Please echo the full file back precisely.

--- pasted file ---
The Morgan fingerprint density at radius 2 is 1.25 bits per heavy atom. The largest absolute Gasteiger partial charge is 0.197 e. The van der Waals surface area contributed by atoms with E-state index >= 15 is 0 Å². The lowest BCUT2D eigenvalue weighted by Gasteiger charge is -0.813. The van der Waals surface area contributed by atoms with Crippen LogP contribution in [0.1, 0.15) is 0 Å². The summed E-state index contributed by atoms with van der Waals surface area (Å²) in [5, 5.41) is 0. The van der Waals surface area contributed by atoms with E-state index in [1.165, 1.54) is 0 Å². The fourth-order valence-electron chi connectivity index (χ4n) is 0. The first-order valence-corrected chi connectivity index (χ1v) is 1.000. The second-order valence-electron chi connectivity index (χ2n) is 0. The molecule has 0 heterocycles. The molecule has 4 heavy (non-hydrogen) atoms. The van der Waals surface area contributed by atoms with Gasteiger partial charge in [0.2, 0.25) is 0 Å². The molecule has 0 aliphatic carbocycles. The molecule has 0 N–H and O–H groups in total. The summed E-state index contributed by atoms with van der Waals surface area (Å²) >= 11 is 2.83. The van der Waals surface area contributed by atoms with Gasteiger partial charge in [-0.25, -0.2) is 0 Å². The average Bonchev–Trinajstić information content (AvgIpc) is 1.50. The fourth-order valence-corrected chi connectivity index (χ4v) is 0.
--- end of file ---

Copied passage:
The Morgan fingerprint density at radius 2 is 1.25 bits per heavy atom. The largest absolute Gasteiger partial charge is 0.197 e. The van der Waals surface area contributed by atoms with E-state index >= 15 is 0 Å². The lowest BCUT2D eigenvalue weighted by Gasteiger charge is -0.813. The van der Waals surface area contributed by atoms with Crippen LogP contribution in [0.1, 0.15) is 0 Å². The summed E-state index contributed by atoms with van der Waals surface area (Å²) in [5, 5.41) is 0. The van der Waals surface area contributed by atoms with E-state index in [1.165, 1.54) is 0 Å². The fourth-order valence-electron chi connectivity index (χ4n) is 0. The first-order valence-corrected chi connectivity index (χ1v) is 1.000. The second-order valence-electron chi connectivity index (χ2n) is 0. The molecule has 0 heterocycles. The molecule has 4 heavy (non-hydrogen) atoms. The van der Waals surface area contributed by atoms with Gasteiger partial charge in [0.2, 0.25) is 0 Å². The molecule has 0 aliphatic carbocycles. The molecule has 0 N–H and O–H groups in total. The summed E-state index contributed by atoms with van der Waals surface area (Å²) >= 11 is 2.83. The van der Waals surface area contributed by atoms with Gasteiger partial charge in [-0.25, -0.2) is 0 Å². The average Bonchev–Trinajstić information content (AvgIpc) is 1.50. The fourth-order valence-corrected chi connectivity index (χ4v) is 0.